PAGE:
Members of the Temer administration say the measure is necessary so Brazil can reduce its budget deficit and boost the private sector, while critics believe selling Eletrobras will give the country's waters away to foreign companies. Brazil's main energy source is hydroelectricity.

Categories: Politics, Brazil.

Top Comments

Disclaimer & comment rules
  • Jack Bauer

    “Lula pledges to block or undo privatizations if returned to office”.
    No surprise. The PT has always favored nationalization of just about everything....and against all good economic sense, that says not to.
    To cut a long story short, today there are 144 federal state-run companies “employing” over 501,000. 18 of these companies have never produced a profit (such as ELP, a company created by Dilma to implement the high-velocity trains for the World Cup...the project has long been scrubbed, but the company still exists, and in 2017 cost the taxpayer R$74 million, for its employees to do nothing). The number of employees in these 18 companies jumped from 37,900 in 2000, to a current 75,000, and in last 10 years have cost the taxpayer R$ 18 billion. And the cost increases 10% per year, while 67% refers to payroll….an average of R$ 14,500/month/employee, or 14.5 times the minimum wage, and way above the nat’l average…and padded with benefits not available to the private sector.
    If the companies were strategic - like Embrapa - a research company producing useful know-how for the agribusiness, good and well. Experts are unanimous in that there's no more room for this kind of waste in Bzl….social security deficit in 2018 estimated at R$ 190 billion ; most of these companies, created to present projects to generate investment - which they haven’t - produce a yearly deficit of 33 billion, 2 times the govt’s total productive investments, which have been cut from 60 billion 5 years ago, to a mere 17 billion. Whenever the issue of privatizing, or shutting them down, arises, Congress refuses to debate the matter. They use the complex example of Petrobras (alleging nat’l security), then generalize ; the only motive behind this is their reluctance to shut down jobs where they can squeeze in their cronies. Is this what Brazil wants for the future , more waste and privileges for those in government, at the expense of the population ? Brazil may not, but Lula does.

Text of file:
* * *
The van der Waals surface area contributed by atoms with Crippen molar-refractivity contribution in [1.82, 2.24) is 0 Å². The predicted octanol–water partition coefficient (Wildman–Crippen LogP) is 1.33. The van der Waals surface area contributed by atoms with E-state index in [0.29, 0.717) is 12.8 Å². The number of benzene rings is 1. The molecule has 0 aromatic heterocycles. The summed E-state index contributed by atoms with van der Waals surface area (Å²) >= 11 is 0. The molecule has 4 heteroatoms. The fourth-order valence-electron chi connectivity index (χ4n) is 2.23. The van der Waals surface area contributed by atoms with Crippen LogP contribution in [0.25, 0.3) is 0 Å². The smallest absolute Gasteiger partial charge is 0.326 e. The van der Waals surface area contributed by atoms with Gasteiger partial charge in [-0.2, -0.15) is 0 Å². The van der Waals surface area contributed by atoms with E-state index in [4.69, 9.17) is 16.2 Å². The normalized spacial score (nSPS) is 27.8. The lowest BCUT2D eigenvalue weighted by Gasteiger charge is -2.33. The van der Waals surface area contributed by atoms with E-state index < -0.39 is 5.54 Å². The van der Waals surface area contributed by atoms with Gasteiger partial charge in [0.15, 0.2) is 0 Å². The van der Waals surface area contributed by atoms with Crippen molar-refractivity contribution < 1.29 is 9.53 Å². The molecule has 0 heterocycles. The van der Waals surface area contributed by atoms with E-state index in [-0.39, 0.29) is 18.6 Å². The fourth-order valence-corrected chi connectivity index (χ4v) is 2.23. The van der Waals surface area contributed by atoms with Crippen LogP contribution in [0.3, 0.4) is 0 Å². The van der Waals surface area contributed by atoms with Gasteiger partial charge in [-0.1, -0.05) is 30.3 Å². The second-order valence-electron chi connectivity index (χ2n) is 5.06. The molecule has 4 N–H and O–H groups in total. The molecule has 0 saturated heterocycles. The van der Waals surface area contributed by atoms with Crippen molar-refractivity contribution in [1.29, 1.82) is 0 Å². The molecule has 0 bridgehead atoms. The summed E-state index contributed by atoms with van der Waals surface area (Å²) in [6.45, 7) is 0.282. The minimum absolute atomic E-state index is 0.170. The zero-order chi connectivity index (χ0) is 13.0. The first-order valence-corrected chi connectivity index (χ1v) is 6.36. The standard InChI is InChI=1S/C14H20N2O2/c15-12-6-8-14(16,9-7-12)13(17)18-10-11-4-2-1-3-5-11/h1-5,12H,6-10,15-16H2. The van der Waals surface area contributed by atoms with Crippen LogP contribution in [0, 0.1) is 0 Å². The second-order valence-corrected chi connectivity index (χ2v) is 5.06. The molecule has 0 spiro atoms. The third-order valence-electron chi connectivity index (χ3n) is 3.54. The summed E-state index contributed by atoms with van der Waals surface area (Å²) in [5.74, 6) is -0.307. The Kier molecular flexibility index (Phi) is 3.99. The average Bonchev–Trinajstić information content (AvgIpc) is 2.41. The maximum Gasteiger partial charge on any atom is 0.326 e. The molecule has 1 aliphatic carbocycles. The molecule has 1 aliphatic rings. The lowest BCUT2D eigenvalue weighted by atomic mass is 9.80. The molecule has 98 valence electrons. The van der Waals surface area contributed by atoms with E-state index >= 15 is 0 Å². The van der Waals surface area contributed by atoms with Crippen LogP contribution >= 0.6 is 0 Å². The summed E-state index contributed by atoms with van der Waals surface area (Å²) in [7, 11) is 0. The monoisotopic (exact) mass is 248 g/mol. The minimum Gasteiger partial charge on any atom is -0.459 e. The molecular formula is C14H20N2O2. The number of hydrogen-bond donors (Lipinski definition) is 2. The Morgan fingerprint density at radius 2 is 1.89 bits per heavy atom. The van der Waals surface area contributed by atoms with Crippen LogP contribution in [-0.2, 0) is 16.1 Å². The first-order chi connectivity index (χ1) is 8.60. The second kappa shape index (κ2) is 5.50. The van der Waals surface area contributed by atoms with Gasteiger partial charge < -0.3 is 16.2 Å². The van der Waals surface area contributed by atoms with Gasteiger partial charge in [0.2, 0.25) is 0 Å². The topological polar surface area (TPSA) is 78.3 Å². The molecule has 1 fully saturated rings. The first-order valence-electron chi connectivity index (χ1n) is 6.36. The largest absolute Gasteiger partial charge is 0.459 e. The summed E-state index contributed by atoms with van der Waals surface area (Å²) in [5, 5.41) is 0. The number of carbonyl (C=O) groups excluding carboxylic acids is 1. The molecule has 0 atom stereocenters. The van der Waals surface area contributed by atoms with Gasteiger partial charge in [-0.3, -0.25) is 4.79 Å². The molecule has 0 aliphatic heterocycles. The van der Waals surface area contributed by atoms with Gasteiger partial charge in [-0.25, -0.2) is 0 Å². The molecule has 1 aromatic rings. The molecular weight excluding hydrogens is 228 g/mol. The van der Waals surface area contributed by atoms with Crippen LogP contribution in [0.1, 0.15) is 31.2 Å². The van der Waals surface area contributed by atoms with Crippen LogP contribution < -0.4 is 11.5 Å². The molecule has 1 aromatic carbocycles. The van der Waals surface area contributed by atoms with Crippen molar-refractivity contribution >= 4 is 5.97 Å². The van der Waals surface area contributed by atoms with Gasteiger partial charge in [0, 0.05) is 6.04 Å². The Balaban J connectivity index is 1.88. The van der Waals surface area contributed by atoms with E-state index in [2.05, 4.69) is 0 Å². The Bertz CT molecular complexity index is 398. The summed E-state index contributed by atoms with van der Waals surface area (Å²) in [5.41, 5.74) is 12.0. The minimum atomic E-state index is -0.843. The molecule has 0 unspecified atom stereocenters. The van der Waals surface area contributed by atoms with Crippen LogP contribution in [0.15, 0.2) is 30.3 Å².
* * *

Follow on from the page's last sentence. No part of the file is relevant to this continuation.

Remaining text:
Jul 28th, 2018 - 07:13 pm 0
  • Terence Hill

    JB
    “... in 2017 cost the taxpayer R$74 million, for its employees to do nothing..” and on who's watch is this happening?
    During that period the banks made huge profits, unmatched I believe in any other country.
    The very modest income tax laws applying to those whose income was derived from self employment or investments remained unaltered.
    “They use the complex example of Petrobras ...” Is bit of sacred cow for Brazil?
    So other than attempting to provide some substance for those that were marginalised, and somewhat unwise ventures into the market. By comparison to similar governments in Europe they were rather modest in their political forays.
    The bottom line being in MHO that governance is an art and not a science as marxists would claim. That there is no permanent political success in doctrinaire policies, be they liberal or conservative.

    Jul 29th, 2018 - 02:16 pm 0
  • Brasileiro

    Agreed.

    https://www.youtube.com/watch?v=OP9c0DqD_KM&t=0s&list=FLmXPTu1f8AdGlizWNiASx2A&index=7

    Jul 29th, 2018 - 02:52 pm 0
Read all comments

Commenting for this story is now closed.
If you have a Facebook account, become a fan and comment on our Facebook Page!